Take the 2-minute tour ×
Stack Overflow is a question and answer site for professional and enthusiast programmers. It's 100% free, no registration required.

Ok so I need to extract part of a sequence from a FASTA file, using python (biopython, http://biopython.org/DIST/docs/tutorial/Tutorial.html)

I need to get the first 10 bases from each sequence and put them in one file, preserving the sequence info from the FASTA format. Worst comes to worst, I could just use the bases if there's no way to keep the sequence info. So here's an example:

>gi|2765658|emb|Z78533.1|CIZ78533 C.irapeanum 5.8S rRNA gene and ITS1 and ITS2 DNA
CGTAACAAGGTTTCCGTAGGTGAACCTGCGGAAGGATCATTGATGAGACCGTGGAATAAACGATCGAGTG
AATCCGGAGGACCGGTGTACTCAGCTCACCGGGGGCATTGCTCCCGTGGTGACCCTGATTTGTTGTTGGG

>gi|2765658|emb|Z78533.1|CIZ78533 C.irapeanum 5.8S rRNA gene and ITS1 and ITS2 DNA
CGTAACAAGGTTTCCGTAGGTGAACCTGCGGAAGGATCATTGATGAGACCGTGGAATAAACGATCGAGTG
AATCCGGAGGACCGGTGTACTCAGCTCACCGGGGGCATTGCTCCCGTGGTGACCCTGATTTGTTGTTGGG

>gi|2765658|emb|Z78533.1|CIZ78533 C.irapeanum 5.8S rRNA gene and ITS1 and ITS2 DNA
CGTAACAAGGTTTCCGTAGGTGAACCTGCGGAAGGATCATTGATGAGACCGTGGAATAAACGATCGAGTG
AATCCGGAGGACCGGTGTACTCAGCTCACCGGGGGCATTGCTCCCGTGGTGACCCTGATTTGTTGTTGGG

I need some way to get the first 10 bases (and then I was planning on doing it again for the last 10 bases). That tutorial site is pretty thorough but I'm new to this and since it doesn't go into this, I'm not even sure if it's possible. Thanks for any help you can give.

share|improve this question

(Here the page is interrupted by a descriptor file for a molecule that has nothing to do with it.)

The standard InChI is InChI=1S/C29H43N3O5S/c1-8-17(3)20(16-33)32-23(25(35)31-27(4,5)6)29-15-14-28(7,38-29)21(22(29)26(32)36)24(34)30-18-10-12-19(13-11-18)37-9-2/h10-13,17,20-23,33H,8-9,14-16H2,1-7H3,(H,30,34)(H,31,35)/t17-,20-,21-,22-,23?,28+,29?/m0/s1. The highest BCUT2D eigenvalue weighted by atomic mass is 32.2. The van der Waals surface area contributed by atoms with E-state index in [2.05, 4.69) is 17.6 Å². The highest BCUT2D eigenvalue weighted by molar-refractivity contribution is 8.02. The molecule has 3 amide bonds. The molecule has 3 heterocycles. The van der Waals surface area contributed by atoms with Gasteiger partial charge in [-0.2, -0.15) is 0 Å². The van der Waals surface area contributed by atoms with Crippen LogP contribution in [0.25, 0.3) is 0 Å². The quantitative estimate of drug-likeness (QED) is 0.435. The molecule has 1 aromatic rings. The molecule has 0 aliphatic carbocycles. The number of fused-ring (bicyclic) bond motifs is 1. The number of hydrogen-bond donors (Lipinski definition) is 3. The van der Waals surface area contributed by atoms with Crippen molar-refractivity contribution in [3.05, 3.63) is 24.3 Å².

What have you tried? What is a base? –  Vicent Oct 30 '12 at 7:53
add comment

2 Answers 2

up vote 2 down vote accepted

Biopython is just perfect for these kinds of tasks. The Seq-Object stores a sequence and info about it. Reading the fasta file format is straight forward. You can access the sequence like a simple list and, hence, access certain positions straight forward as well:

from Bio import SeqIO

with open("outfile.txt","w") as f:
        for seq_record in SeqIO.parse("infile.fasta", "fasta"):
                f.write(str(seq_record.id) + "\n")
                f.write(str(seq_record.seq[:10]) + "\n")  #first 10 base positions
                f.write(str(seq_record.seq[-10:]) + "\n") #last 10 base positions
share|improve this answer
add comment

The Biopython Seq object is basically an array so you can specify subsections of it and pass these into a new Seq object. Presuming that you have read these into a seqrecord (dictionary) then using the following code you can just specify the start end position.

SeqRecords[Seq][start:end].seq

This will give you the sequence object of the SeqRecord between the start and end positions, which are integers. From memory there is some funnyness about the start/end indexing, but play around to get the idea. You should also be able to specify:

SeqRecords[Seq][:end].seq

To get the sequence from the start of the SeqRecord.

For completeness - reading in the files like this:

inputSeqFile = open(filename, "rU") SeqDict = SeqIO.to_dict(SeqIO.parse(inputSeqFile, "fasta")) inputSeqFile.close()

Hope that helps.

share|improve this answer
add comment

Your Answer

 
discard

By posting your answer, you agree to the privacy policy and terms of service.

Not the answer you're looking for? Browse other questions tagged or ask your own question.